This one ofvanilla my favourite Its so easy grated to make and the chocolate mixed with pure 1/4is teasp extract celebration cakes. 20g fresh ginger whipped cream is simple yet decadent at the same time. It’s hard not to eat the icing before it hits the 110g butter 1 cup of water cake! pep. 10 ripe plums INGREDIENTS

1 tbs brandy (optional) 30g freshly finely grated ginger

120g flour FORplain THE white BISCUITS

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150g good quality white chocolate

25g almonds 1. ground Sieve the flour, put into a food processor if you have one, add the, vanilla, sugar and butter and blitz 750mls cream into find bread crumbs. This can be done by hand also. 1 tsp baking powder 150g white chocolate melted gently 2. Remove from the processor bring together. 225g unbleached castor sugar 1/2 tsp vanilla extract 3. Roll the dough into a thin round. About 4mm in depth. You want the biscuit to be as fine as 225g butter 20g finely grated fresh ginger possible. 1 teasp vanilla extract 4. Cut the dough with a pastry cutter of your choice.Coconut flakes 4 eggs 4. Put onto a baking tray covered with parchment paper and bake for 10- 12 minutes or until golden FOR THE CAKE brown on the top. Preheat the oven tothe 180c 5. Remove from oven. Transfer to a wire rack and allow to cool completely. 1. FOR On aTHE veryPLUMS gently heat, melt the chocolate and vanilla extract with a spoonful of water. Set aside. 2. 1. Beat sugar a food processor until Bring pale and Putthe thebutter sugar,and spices andinwater into a saucepan. to acreamy. simmer and reduce for 5 minutes. 3. 2. While is input motion, addpot, thereduce eggs one oneand until all iswith combined. Slicethe themachine plums and into the theby heat cook the lid on for 5/6 minutes (till and cooked retain theiregg shape). 4. they Sieveare thesoft flour and bakingthrough powderbut on top of the mixture, add the ground almonds and turn on processor for afrom count 10. heat and add the brandy if using. Allow to infuse for 30 minutes. You can 3. Remove theofdirect them warm. 5. keep Stir the finely grated ginger into the chocolate and pour into the mixture, turn the machine back on and Tocount serve:for a further 10 seconds. 6. Spoon Butter and line a round stick baking tin and put in cream the preheated oven for 30 mins. Thea time a few plums onto8�anon plate. Add a dollop of Baileys beside the plums along with couple may vary with your oven. The cake is cooked when the outside comes away form the edge, and if you of biscuits. Sprinkle with icing sugar. test with a skewer it should come out clean. 7. Put on a wire rack and allow to cool completely.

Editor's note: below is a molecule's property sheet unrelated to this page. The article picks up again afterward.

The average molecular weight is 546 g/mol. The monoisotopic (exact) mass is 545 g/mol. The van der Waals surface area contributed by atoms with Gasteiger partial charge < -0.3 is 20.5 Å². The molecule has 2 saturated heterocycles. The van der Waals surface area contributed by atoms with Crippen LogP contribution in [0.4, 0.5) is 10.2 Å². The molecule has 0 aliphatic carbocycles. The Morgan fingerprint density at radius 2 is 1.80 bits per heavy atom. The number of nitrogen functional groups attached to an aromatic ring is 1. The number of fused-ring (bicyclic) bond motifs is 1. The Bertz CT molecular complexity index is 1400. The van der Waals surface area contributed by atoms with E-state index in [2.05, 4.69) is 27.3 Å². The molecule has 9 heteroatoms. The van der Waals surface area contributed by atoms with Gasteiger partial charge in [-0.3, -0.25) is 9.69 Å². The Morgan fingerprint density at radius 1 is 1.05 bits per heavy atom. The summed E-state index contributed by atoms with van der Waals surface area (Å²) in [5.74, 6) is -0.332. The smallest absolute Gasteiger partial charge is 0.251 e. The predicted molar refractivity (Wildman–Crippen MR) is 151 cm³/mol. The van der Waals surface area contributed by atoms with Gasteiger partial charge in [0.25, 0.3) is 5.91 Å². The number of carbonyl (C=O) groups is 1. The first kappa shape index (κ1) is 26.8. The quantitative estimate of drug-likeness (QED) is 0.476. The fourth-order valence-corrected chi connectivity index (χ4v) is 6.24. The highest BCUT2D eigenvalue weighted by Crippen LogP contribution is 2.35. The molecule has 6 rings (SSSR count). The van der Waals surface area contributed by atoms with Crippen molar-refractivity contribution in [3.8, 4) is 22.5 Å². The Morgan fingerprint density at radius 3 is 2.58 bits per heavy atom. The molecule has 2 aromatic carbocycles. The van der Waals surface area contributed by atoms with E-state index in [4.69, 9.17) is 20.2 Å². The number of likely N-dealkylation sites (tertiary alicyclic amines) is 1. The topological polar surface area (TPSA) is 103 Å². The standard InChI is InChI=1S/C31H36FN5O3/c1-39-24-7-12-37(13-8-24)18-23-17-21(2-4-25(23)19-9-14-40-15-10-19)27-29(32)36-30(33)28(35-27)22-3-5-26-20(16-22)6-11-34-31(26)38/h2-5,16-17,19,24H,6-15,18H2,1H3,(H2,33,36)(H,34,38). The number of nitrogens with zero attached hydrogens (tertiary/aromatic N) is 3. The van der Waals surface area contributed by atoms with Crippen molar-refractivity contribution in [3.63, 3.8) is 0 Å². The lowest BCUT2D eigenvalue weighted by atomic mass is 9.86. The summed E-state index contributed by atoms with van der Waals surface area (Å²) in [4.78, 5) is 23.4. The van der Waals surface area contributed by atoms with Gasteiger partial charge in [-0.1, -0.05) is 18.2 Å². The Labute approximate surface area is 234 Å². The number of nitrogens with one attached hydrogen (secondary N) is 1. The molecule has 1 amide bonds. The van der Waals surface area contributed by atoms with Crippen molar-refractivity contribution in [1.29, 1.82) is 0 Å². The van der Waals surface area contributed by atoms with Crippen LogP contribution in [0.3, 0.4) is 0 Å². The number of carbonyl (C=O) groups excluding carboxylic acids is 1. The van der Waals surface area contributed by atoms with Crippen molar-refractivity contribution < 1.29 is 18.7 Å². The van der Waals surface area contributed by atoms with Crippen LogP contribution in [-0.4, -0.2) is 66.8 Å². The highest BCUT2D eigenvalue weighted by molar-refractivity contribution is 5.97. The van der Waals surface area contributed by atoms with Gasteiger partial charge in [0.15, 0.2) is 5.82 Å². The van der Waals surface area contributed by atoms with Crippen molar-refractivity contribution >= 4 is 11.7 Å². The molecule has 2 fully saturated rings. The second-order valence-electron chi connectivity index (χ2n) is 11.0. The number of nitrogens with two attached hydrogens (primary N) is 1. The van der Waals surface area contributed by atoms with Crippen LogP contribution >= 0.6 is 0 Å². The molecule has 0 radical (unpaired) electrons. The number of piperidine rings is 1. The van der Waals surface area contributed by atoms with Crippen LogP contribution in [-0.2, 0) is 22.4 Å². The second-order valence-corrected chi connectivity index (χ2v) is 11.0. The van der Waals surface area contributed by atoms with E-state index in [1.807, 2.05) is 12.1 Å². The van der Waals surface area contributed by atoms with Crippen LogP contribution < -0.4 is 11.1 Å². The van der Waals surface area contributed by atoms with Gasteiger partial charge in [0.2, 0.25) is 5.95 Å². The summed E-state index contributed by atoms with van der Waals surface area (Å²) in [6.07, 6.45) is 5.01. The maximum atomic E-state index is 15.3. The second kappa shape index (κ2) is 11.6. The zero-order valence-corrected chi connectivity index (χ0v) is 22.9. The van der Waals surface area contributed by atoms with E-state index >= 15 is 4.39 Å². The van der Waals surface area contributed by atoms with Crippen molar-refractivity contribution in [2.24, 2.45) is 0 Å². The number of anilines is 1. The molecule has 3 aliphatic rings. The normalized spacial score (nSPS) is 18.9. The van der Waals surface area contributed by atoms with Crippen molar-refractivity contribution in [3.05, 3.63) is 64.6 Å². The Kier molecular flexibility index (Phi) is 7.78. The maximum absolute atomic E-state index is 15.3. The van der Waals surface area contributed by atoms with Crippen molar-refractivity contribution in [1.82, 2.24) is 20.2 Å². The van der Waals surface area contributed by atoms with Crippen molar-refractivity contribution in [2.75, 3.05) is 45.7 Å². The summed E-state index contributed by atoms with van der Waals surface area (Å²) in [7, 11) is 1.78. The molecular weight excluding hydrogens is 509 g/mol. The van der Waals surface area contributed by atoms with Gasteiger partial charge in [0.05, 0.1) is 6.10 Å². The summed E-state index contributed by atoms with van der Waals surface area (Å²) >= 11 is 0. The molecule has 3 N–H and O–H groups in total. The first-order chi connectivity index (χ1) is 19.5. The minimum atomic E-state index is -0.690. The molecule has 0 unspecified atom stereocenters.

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The Dairy | December 2018

FOR THE WHITE CHOCOLATE CREAM ICING 1. Whip the cream to softly stiff peaks. 2. Add the melted chocolate, vanilla extract and the freshly grated ginger. Combine till its firm enough to stand. don’t over mix or it will curdle. 3. Carefully slice the cake in two. Place the first half onto desired plate and spread with a couple of spoons of icing. Sprinkle with a dessertspoon of coconut flakes. 4. Place the next cake on, repeat step number 3. 5. With the remaining icing, spread a light coat onto the sides of the cake. Sprinkle more coconut flakes onto of the cake and decorate as you wish.

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The DaiTy airy | December 2018

STEWED PLUMS WITH SPICES AND BAILEYS CREAM CHRISTMAS PINK AND GOLD PROFITEROLE PUFFS SERVED WITH SHORTBREAD BISCUITS The most butit elegant dessert. I always serve Leave the plums warm add a for dollop of freshly I love this simple recipe as can be served anytime of year. out the red and colouring a wedding cake whipped cream, topped with some dark brown sugar. Use peaches or nectarines in the summer, leave and shake some silver edible glitter over instead. Serve with fresh strawberries in the summer without out and add some fresh mint when you take it off the heat. Cut the biscuits into love hearts the the redspices, colouring. or any shape you may like. Serve at room temperature with freshly whipped cream. CHOUX PASTRY FOR THE BISCUITS 225g strong white flour 170g plain white flour 335mls water 100gg castor sugar 165g butter diced 1/4 teasp vanilla extract 6 eggs 110g butter

PINK ICING FOR THE PLUMS 150g good quality white chocolate 85g unbleached castor sugar 75g whipped cream 1/4 tsp mixed spice Tiny drop red food colouring 20g fresh ginger grated

FILLING BAILEYS CREAM Whipped cream with a Whipped cream with a little castor sugar. little Baileys added. Gold edible paint

1 cup of water

ripeto plums 1. Heat the water and butter in a pan. 10 Bring a fast boil, remove from the heat immediately. 1 tbs brandy (optional) 2. Add the saved flour straight away and beat very fast, until the mixture is smooth and resembles a ball. FOR THE BISCUITS 3. Put back on the heat and stir for less than a minute until the mixture goes a slight velvet finish on the 1. Sieve of thethe flour, put into a food processor if you have one, add the, vanilla, sugar and butter and blitz bottom pan.

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into find bread crumbs. This can be done by hand also. 4. Remove from the heat.